Over a period of around 50 years, around one hundred Togolese authors came out with literary publications. The more than 200 publications are novels, short stories, poems, plays, autobiographies, as well as some works of literary criticism and dissertations on literary topics. Togolese fairy tales and legends were collected and published by Leo Frobenius (Bassar and Tem), Komla Agbetiafa and Yao Nambou, Fusseini Mamah (Tem) and Gerhard Prilop (Kabyé and Ewé). The tales of the Tem-Kotokoli of Kolowaré were collected and recorded in 2008 and 2009.
Félix Couchoro, born in Ouidah / Benin in 1900, is considered one of the pioneers of West African literature. In Togo, where he lived from 1939 until his death in 1968, he is revered as the father of Togolese literature, and a few years ago a library in Lomé was named after him. His first novel ‘L’esclave’, which he wrote in 1926, was published in France in 1929.
According to politicsezine, some of today’s Togolese authors are known far beyond the country’s borders, especially in France. The blog traversée de la littérature togolaise provides detailed information on new publications. The writer and playwright Kangni Alem has published various novels, plays and essays in France and maintains a blog. He founded a new genre, the Vodoun crime thriller. His novel Cola Cola Jazz was also published in German. In 2009, Kossi Efou received the Prix Ahmadou Kourouma at the Geneva Book Fair for his novel Solo d’un Revenant and the Prix des Cinq continents de la Francophonie in October 2009.
There is a German translation by the novelist and essayist Sami Tchak under the title Scheiß Leben. In a detailed conversation with Etty Macaire, Sami Tchak talks about African and Togolese literature. Edem, a Togoer born in 1975 who now lives in Canada, had international success with his novel ‘Port-Melo’ (= Verlan). Théo Ananissoh, who lives in Bremen, published the novels ‘Lisahoé ‘, ‘Territoires du Nord’, ‘Un reptile par habitand’ and ‘Ténèbres à midi’ in France. Alabassa Worou, an author also living in Germany, published his first novel under the title ‘L’Arbre fétiche de Makassi’.
There is neither an art academy nor any state funding for artists in Togo. Apart from a few private initiatives, it was above all the Institut Français and the Goethe-Institut that offered the artists support and a forum. The hotel group ONOMO founded the label ‘ONOMO Visual Art’ with the aim of promoting young African artists who work in the fields of photography, video and image in the broadest sense.
One of the currently most important and most successful international artist is living in Lome Sokey Edorh we in the film see B. Fitzgerald at work in his studio near the Mont Agou. EL Loko studied with Joseph Beuys at the Düsseldorf Art Academy and lives in Cologne. Amouzou Glikpa studied sculpture at the Art Academy in Beijing and now lives in Wuppertal. Glikpa is also a painter and performance artist.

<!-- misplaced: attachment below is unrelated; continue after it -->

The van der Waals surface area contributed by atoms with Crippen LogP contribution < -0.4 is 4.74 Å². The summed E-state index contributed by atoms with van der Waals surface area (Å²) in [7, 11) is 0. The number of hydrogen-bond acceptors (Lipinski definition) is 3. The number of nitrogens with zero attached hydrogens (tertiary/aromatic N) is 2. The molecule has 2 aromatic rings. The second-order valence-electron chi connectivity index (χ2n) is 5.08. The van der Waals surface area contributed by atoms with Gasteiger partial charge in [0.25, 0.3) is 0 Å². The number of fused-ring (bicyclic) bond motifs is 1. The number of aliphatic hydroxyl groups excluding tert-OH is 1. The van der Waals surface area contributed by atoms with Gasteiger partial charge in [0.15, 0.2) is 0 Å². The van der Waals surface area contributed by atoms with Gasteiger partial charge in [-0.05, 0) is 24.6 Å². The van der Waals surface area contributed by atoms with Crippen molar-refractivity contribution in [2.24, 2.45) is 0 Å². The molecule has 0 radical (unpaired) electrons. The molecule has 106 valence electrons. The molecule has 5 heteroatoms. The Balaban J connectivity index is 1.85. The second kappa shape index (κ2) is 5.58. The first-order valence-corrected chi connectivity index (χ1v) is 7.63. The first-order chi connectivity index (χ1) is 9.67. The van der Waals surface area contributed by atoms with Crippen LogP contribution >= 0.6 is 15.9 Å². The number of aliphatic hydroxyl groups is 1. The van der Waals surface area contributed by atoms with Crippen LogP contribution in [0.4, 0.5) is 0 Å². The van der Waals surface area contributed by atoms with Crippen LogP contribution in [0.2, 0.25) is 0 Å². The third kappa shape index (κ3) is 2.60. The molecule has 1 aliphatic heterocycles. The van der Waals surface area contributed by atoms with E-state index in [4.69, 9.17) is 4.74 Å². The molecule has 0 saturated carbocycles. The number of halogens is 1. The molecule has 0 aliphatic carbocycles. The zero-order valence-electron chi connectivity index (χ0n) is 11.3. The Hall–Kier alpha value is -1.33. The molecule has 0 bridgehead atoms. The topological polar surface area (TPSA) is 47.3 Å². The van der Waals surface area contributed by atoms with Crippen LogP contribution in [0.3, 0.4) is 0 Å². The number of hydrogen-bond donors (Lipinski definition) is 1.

Kossi Assou, artist, designer and event manager, has now organized the international art festival Ewolé for the eighth time. The artist Prisca Hollemaert-Awadé commutes between France and Africa and is one of the few artists who received international attention. Gustave Akpéhou Djonda is a painter, sculptor and performance artist and has recently made a name for himself as a photographer. The designer Kossi Aguessy achieved his international breakthrough within a few years. One of the most famous draftsmen and caricaturistsTogos is Kokouvi Dodjivi Anthony, alias Dod-Zi, who also tackles taboo topics such as sex, religion, heads of state with his sharp pencil.
During the Gnassingbé Eyadéma era, the artist Paul Ahyi, who died in January 2010 at the age of eighty, received many public commissions (monuments, “art in architecture”) and was the best-known Togolese artist in the 1960’s and 70’s. The art historian Essoyodou Tchala wrote his master’s thesis on the internationally somewhat forgotten modernist Paul Ahyi. In Cacavelli, on the northern outskirts of Lomé, Paul Ahyi initiated a cultural center that is currently being converted into a museum.
The traditional sculptor Agbagli Kossi (1935 – 1991), who was inspired by the Vodun deities, left behind an extraordinarily impressive work that is also coveted by international collectors.
The Vogan painter Joseph Amedokpo also designed laptops for the American company Dell. In his spare time, the auto mechanic Didier Ahadsi in Lomé makes funny sculptures from sheet metal, which were also exhibited in Germany.
Anne Tismer, celebrated Berlin actress, has lived in Lomé for several years and does action art and performances here.
At FESPACO 2019four Togolese films were also shown in competition in Ouagadougou. The Pan-African Film Festival took place for the 50th time this year, and Togolese films were included for the first time in 2015.